The next step after the sorting process is to find the best statements of each interview partner. Here it is important to hear, what the members of the Centre qualify as a good and important statement, hoping that a deeper insight and a higher quantity of reviewers pushes objectivity and therefor the overall quality.
After that stage I have to choose part of statements that fit into the five minutes timeframe of the final video. The statements need a clear starting point and an on the spot end point and in most cases they have to offer the possibility to cut out breathing spaces and slips of tongue. In this stage it is interesting to see that I loose more and more the absolute control of the editing and the system and structure creates its own demands. When the first statement is in the edit the other statements base and relate to it. Is everything said about the structure of the Centre, for the rest of the participants this topic is out of question and I have to look for statements about visions and growth of the Centre. So, if in any case, what felt for you was your best moment in front of the camera, or even your whole interview in itself, is not in the final film, don’t blame me, it’s the system. It’s the fault of Adorno, Marcuse and even Walter Benjamin, who put the structures over the good intentions of the individual.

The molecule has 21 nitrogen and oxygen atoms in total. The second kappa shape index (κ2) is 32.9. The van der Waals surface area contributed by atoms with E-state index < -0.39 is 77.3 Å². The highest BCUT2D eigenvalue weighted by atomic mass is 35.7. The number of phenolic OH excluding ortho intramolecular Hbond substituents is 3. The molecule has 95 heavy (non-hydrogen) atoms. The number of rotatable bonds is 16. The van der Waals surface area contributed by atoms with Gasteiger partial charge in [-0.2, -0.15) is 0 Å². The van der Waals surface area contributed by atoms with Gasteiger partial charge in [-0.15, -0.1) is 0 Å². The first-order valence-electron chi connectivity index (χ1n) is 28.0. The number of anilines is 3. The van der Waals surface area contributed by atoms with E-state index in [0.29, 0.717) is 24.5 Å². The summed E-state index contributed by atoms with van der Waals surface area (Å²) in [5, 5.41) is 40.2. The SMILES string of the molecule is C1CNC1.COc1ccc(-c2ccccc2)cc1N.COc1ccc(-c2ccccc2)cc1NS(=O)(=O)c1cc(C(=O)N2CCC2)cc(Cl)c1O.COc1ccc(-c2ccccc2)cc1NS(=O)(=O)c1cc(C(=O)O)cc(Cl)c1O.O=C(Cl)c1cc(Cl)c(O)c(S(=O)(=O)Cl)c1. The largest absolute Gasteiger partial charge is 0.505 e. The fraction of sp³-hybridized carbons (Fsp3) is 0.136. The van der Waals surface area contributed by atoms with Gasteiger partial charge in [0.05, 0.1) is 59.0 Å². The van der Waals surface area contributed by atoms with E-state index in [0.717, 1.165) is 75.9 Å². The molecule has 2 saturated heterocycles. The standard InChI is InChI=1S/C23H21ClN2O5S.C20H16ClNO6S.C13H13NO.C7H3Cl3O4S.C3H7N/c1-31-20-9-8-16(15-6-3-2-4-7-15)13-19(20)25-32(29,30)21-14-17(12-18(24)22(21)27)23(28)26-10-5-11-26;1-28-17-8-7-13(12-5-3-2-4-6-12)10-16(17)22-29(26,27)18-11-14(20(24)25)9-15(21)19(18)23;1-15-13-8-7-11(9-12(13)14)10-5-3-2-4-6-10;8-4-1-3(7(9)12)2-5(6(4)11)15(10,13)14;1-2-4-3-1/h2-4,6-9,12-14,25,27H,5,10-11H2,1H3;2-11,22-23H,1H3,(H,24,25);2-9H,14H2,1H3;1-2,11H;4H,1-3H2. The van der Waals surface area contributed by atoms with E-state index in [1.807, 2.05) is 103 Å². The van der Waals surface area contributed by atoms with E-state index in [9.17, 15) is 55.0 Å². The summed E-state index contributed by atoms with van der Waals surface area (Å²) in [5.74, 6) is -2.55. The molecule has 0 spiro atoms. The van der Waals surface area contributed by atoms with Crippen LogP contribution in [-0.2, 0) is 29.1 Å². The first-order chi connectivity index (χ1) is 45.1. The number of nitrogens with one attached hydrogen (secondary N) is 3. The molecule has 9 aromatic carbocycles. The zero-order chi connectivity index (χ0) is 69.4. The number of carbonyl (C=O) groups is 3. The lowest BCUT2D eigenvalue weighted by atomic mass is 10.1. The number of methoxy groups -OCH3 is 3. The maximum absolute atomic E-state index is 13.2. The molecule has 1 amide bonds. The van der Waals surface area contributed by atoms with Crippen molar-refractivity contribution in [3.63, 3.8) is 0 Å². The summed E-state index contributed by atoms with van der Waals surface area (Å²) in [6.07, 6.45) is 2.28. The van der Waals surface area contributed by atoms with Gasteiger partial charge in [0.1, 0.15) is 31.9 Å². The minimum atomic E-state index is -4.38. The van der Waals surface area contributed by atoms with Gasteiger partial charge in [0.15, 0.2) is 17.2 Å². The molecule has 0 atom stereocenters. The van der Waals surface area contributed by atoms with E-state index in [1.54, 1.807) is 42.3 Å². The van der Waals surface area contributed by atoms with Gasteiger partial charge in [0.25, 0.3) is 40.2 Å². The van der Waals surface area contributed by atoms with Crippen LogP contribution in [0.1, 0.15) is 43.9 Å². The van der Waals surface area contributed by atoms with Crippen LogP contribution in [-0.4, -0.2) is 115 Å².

Yes Mr. Adorno, we learned our rules and act accordingly, putting good beans in one pot and the so called bad ones in the other, while Pavlov’s dog is standing on his box, drooling saliva on the polished floor of our scientific lab. What can we do, it’s not punk and our audience doesn’t expect some Dada poems, so we flow with the rivers flow, longing for an ocean of applause.
By the time the selected interview parts are put together, the gear-wheels of arguments mesh with a pleasant sound, but the car that drives us all the way to glory shines only in its greyish mechanical beauty. To make it worse – in contrast to what a scientist would call, the desire to show the objective truth – we add some music. Now the film drifts even more in the misty world of subjectivity. Sigmund Freud would have his pleasure, it’s time to feature the unconscious mind, the secret world of hidden dreams.
It seems, that we are far away of showing the truth, not in one picture and not at all in 24 pictures per second. But: “Ceci n’est pas une pipe”, the painter René Magritte would reply. This is not the thing itself. A picture of something should not be confused with the object it is showing. And art, if it hits the spot, is capable of beeing more then the sum of the little light spots illuminating a computer monitor.
So in the end I hope that, beyond all subjectivity, there is some truth in every picture and the final film – even if it’s only inside the psycho-social-agencies that cover the world of our expected audience.